How Cadbury and Age UK's 'The Originals' campaign aims to start a proper conversation with the older generation

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How Cadbury and Age UK's 'The Originals' campaign aims to start a proper conversation with the older generation

The Background

Cadbury launched its ‘Donate Your Words’ brand campaign with Age UK last year, encouraging us to speak to older people more often to help combat loneliness.

In times of shielding leaving older people indoors for a whole winter, the campaign’s purpose remains as necessary as ever. Recent research from Age UK claims over 225,000 older people go for a week without speaking to a friend, neighbour or family member.

The Big Idea

'The Originals' is Cadbury’s way of showing that the people they’re looking to help, have plenty to say. 

These people have lived rich lives and those stories are ready to be told.

Cadbury is attempting to flip the conversation. In previous years the campaign has centred on how older people become lonely through a lack of conversation. This year the theme is about how the rest of us are missing out on their stories, words and wisdom. 

This puts the impetus on us (the younger generation) to take conversations beyond the functional “how are you doing?” to show a real interest in listening to stories from long lives.

What They Did

The Originals plays on the idea that the rest of us are missing out by not speaking to older people more regularly to hear their stories. It also gets us to rethink what a conversation with an older person is. It's not a simple “are you okay?” and then move on, it’s a chance to hear the story of their life.

We see a range of older people giving us a taster of what they’ve got to say and what they want to be asked about, whether it’s their time as a champion bodybuilder, or that time they were photographed nude.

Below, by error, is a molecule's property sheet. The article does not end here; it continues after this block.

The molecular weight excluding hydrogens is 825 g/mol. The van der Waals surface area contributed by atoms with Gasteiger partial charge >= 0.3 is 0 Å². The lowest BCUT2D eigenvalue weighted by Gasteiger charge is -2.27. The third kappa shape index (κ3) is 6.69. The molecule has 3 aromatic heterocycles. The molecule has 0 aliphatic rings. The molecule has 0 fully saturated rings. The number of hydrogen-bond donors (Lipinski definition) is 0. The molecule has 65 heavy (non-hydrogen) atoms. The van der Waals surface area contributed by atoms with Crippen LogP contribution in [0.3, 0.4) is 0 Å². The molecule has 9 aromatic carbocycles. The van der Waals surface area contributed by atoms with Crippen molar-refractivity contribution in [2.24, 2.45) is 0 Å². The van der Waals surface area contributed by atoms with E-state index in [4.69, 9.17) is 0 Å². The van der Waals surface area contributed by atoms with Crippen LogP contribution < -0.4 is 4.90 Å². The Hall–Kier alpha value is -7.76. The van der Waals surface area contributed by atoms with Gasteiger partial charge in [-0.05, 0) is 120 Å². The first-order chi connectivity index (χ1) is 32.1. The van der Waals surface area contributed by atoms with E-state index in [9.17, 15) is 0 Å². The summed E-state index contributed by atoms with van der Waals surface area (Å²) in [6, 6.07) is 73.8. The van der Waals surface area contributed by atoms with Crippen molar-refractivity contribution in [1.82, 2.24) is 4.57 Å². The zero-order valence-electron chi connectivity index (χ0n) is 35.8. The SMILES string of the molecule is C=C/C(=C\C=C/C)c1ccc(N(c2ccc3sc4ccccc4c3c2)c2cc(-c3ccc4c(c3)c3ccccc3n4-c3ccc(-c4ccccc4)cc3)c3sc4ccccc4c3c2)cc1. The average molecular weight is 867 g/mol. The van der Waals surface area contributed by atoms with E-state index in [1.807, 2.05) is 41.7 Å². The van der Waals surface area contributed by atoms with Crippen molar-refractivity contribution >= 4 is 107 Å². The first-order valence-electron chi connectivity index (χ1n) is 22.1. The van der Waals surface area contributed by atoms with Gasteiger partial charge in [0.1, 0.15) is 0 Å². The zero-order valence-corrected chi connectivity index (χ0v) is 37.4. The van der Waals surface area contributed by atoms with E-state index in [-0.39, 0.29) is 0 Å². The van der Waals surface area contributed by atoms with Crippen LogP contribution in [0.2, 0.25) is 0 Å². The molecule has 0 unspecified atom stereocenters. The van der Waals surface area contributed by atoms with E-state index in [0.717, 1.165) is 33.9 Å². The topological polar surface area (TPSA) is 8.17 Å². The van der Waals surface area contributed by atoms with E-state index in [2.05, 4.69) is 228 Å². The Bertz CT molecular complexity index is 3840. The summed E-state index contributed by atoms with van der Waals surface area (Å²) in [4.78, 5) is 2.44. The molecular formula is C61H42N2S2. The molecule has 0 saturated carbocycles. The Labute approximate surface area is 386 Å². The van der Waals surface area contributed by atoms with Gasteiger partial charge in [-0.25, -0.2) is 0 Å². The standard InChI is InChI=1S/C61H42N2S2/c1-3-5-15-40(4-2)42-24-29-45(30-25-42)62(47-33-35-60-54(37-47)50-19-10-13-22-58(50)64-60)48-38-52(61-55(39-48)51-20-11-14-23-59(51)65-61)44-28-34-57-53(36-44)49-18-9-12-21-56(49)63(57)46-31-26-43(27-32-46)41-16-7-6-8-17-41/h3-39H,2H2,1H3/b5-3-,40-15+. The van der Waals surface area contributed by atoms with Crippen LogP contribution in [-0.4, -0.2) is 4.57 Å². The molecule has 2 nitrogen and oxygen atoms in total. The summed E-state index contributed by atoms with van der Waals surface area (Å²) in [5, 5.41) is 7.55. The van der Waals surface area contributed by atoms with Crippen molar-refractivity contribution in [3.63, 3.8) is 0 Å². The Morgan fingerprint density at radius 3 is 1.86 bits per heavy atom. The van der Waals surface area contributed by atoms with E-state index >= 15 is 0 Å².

We then start to hear some of what those stories were about, and that magic of storytelling comes to the fore, the energy that it brings and how it leaves you wanting to hear more.

Just who is the most famous rock star in the world that she kissed?

The Review

What’s really interesting is that it’s in stark contrast to the adverts the beneficiary, Age UK, has previously run that have, to some extent, created the view of older people that Cadbury’s is looking to dispel.

The lighting and grade are what we’ve come to expect of adverts about lonely older people, but the content is anything but. The smiles and that energy from the storytelling, coupled with the addition of sound effects and uplifting music takes this into unexpected territory for an advert featuring older people.

It’s that flip in energy and the vividness of what’s being said that demands attention. And whilst coronavirus has no doubt exasperated the issue of loneliness, this advert rejects increasing doom around the subject meaning that, despite the serious issue at play, this is engaging and amusing.

Whilst charity adverts, particularly around older people, may traditionally look to make us squirm, this leaves you wanting more. 

Will that feeling of wanting more help trigger people to donate their words and listen to these stories more than before? It feels like a tactic worth testing. It’s a refreshing approach that definitely resonated with me better than 2019’s advert.

In Hindsight

This is a really positive build from Cadbury on their Donate Your Words campaign, a campaign I wasn’t originally overly impressed by initially, though it was hard to put my finger on why given rave reviews.

The original logo change to launch the campaign felt powerful but incomplete in some way, lacking in its ability to really get us talking, though the significant donation mechanism showed commitment. Perhaps I was overly sceptical of brands associating themselves to causes as Cadbury has stuck with it, this is no flash-in-a-pan headline grab.

Since that launch however, any scepticism that Cadbury just picked a cause and ran with it has lifted through the ongoing and growing nature of its partnership with Age UK. Elements like a pop-up shop for Age UK where items were traded for pledges to speak to older people for example, and swapping child mascots as part of its sponsorship of Manchester United with 11 people aged 61-87.

Next step, where can we hear the stories alluded to in the advert? Perhaps it’s in the works but telling these stories in full could be a great way to follow-up this spot on social channels.

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Kevan Barber

Kevan Barber

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